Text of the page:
Intergrated Circuit IC
Figure 3: IC

Figure 4 shows the manner in which we place an IC on the breadboard. The general rule is to ensure that the groove on the IC is pointing towards the left, as we can see in the figure.


IC placement on breadboard
         Figure 4: Mounting IC on breadboard

Setting up an IC

ICs are active elements. This means that they need power before we can use it. Therefore, every IC, no matter what its functionality, will always have two special pins with labels for Vcc and Ground (or Gnd). Ground always connects to the GND supply of the trainer board, while Vcc connects to the 5V supply. Ignore the 12V and the -12V supplies on the board. We need to note that voltage is a relative quantity. The expression of voltage at any point can only be the difference between that point and the voltage at a reference point.

Thereference point that we will use is the ground. Ground is all the connections on the trainer board that we assume are at 0V. All the voltages on the trainer board are with reference to ground pins. For example, the pin with the mark +5V is at a voltage that is 5 volts greater than the ground pin. This also means that if the pin with a +5V mark is assumed to be at 0V, then the ground pin will be at -5V. When using multiple trainer boards, make sure that the ground pins of the trainer boards are short together to ensure that the reference voltage is the same throughout the circuit.

3. Logic Switches

Logic switches are the basic building blocks of electronics lab components. The inputs to a logic circuit consist of a collection of ON/OFF signals. The ON signal (or logic ‘1’) generates after applying +5V to an input pin. Whereas an OFF signal (or logic ‘0’) generation occurs by applying 0V to an input pin. Figure 5 shows the internal structure of a switch in the ON and OFF states. When the switch closes (by moving the switch down), it outputs +5V. When the switch opens (by moving it up), the output of the same pin is now 0V. This is “positive logic connection.” To provide these ON/OFF signals, the trainer boards have the following logic switches:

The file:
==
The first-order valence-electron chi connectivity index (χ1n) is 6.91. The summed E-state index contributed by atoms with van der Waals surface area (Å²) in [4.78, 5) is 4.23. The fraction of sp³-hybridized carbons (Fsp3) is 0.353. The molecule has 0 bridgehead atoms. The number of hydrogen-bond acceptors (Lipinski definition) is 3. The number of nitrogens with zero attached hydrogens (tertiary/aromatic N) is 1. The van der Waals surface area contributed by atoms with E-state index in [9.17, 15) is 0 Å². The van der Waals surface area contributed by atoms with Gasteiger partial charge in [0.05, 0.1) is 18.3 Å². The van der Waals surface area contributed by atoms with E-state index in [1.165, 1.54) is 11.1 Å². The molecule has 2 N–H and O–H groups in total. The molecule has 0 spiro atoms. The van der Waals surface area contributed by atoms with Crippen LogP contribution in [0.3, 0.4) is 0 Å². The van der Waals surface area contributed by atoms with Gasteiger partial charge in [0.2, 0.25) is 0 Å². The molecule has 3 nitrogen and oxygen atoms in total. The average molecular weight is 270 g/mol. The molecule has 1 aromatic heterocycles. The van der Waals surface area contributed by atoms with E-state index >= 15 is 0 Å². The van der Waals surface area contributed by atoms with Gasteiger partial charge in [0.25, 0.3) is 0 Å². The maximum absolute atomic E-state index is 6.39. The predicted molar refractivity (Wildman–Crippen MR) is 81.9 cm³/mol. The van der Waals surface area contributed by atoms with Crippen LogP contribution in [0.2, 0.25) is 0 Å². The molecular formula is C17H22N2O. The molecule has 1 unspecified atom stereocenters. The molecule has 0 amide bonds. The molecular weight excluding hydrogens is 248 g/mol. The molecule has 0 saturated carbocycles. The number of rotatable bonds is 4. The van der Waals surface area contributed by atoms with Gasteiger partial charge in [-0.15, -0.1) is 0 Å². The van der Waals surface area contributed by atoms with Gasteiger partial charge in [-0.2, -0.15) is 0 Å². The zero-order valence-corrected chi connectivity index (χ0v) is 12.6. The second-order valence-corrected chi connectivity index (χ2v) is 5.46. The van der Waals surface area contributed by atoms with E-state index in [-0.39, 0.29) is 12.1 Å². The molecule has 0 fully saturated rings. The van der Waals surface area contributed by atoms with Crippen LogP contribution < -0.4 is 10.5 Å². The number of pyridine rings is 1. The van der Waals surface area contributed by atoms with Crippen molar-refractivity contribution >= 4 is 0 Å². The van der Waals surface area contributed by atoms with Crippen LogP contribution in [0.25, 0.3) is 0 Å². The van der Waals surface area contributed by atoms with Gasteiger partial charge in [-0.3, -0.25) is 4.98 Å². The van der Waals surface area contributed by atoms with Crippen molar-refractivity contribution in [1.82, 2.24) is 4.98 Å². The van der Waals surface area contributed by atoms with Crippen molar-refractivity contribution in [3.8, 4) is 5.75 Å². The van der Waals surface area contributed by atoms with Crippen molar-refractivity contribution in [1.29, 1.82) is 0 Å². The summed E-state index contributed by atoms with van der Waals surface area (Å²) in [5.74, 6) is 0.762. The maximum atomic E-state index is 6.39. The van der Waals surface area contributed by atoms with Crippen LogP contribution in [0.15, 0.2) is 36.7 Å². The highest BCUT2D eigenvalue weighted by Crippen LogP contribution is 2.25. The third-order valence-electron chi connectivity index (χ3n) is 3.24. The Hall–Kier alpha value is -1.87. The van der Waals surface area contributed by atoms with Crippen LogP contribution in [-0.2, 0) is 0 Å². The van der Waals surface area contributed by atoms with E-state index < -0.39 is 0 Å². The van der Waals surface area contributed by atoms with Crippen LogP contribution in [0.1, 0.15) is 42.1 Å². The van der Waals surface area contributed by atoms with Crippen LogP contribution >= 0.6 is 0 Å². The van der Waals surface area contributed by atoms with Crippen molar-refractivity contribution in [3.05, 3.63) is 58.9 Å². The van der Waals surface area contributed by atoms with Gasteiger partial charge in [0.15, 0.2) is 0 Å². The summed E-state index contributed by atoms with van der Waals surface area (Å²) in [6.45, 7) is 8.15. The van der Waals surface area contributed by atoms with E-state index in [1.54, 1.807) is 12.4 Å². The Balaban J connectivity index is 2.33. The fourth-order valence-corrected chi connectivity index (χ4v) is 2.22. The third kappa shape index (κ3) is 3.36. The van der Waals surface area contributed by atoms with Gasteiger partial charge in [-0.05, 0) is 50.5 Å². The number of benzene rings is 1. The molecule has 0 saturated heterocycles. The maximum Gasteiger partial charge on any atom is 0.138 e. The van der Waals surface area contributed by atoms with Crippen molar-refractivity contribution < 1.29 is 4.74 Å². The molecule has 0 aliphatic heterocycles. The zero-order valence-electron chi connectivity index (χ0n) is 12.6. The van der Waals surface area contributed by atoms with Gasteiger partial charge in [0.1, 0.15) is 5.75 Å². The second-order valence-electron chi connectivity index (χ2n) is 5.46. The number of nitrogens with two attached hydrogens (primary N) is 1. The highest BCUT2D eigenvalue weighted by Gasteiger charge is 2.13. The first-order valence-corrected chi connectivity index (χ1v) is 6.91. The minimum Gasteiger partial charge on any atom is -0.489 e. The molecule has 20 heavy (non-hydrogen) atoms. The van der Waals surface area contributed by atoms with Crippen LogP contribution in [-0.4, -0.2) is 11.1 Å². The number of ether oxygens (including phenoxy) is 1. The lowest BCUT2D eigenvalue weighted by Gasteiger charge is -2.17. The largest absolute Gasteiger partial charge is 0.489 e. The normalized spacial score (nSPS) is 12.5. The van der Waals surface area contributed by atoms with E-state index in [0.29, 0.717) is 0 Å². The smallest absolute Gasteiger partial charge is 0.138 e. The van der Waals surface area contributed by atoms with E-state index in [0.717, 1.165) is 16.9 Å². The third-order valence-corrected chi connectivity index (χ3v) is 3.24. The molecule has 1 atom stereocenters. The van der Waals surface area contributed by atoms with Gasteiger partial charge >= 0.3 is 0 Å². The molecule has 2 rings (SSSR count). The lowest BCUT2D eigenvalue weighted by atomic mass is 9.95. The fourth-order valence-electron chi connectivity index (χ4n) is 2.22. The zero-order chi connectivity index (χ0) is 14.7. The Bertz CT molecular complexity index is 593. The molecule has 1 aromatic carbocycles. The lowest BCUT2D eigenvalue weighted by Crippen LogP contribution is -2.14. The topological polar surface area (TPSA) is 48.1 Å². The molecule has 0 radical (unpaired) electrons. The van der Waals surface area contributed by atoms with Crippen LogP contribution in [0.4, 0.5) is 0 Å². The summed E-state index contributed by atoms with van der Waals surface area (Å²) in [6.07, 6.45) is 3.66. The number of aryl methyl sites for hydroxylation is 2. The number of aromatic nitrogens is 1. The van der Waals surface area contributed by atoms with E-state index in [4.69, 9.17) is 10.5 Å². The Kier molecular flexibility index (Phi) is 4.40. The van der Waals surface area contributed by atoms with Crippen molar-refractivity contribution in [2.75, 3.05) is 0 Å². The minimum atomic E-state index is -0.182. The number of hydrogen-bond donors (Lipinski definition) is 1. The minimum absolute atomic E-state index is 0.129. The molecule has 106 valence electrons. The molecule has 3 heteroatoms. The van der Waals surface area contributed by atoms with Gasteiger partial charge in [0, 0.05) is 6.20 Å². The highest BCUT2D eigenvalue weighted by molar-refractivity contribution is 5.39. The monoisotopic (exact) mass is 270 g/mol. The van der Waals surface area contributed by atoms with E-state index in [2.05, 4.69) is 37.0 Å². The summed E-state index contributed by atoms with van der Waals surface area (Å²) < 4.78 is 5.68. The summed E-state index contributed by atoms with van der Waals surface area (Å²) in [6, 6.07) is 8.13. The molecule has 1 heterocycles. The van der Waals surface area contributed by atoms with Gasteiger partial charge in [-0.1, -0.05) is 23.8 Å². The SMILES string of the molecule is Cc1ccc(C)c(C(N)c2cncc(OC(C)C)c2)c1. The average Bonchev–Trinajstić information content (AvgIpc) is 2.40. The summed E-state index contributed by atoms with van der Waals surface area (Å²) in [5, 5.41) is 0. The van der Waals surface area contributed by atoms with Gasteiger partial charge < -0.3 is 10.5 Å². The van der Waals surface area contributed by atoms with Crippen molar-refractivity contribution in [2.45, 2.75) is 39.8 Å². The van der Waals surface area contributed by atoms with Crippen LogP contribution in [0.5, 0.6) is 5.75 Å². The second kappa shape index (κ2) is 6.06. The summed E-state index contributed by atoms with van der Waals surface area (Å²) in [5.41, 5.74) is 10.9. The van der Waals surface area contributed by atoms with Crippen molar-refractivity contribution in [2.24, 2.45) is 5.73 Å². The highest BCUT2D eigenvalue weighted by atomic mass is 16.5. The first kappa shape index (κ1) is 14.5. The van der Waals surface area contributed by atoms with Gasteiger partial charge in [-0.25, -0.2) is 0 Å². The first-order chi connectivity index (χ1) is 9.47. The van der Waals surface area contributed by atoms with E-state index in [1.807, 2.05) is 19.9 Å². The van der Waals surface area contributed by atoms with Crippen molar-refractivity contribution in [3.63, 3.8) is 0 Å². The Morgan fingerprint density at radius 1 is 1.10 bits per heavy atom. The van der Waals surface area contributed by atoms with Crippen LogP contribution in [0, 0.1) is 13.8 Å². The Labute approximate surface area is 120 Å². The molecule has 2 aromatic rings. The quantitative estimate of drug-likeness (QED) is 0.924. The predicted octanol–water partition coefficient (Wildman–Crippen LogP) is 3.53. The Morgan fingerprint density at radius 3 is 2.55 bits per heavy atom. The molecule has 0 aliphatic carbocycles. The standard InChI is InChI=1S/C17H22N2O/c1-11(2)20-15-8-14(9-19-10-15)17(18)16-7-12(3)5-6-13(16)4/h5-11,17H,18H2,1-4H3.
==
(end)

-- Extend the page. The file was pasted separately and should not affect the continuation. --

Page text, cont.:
1. Inverting Switches (Set A/Set B)

logic switches
Figure 5: Inverting switches


These switches have two outputs. The first output is the normal output, which follows the convention as in the description above. The second (inverted) output is the inverse of the first output; that is, if the normal output is 5V, then the inverted output is 0V, and vice versa. The inverted output is typically denoted with an apostrophe (‘).

2. Non Inverting Switches

These switches have a single output, which follows the normal convention as stated above.

3. Debouncing Switches

When a normal switch is “thrown”, that is, when its state changes, the resulting output voltage does not immediately go to and stay at the new value. Rather, it oscillates between 5V and 0V for a short period before settling at a desirable output. In sensitive circuits, this will lead to the circuit producing incorrect results. A de-bouncing switch employs a circuit to remove these oscillations and produce a clean transition when we throw the switch.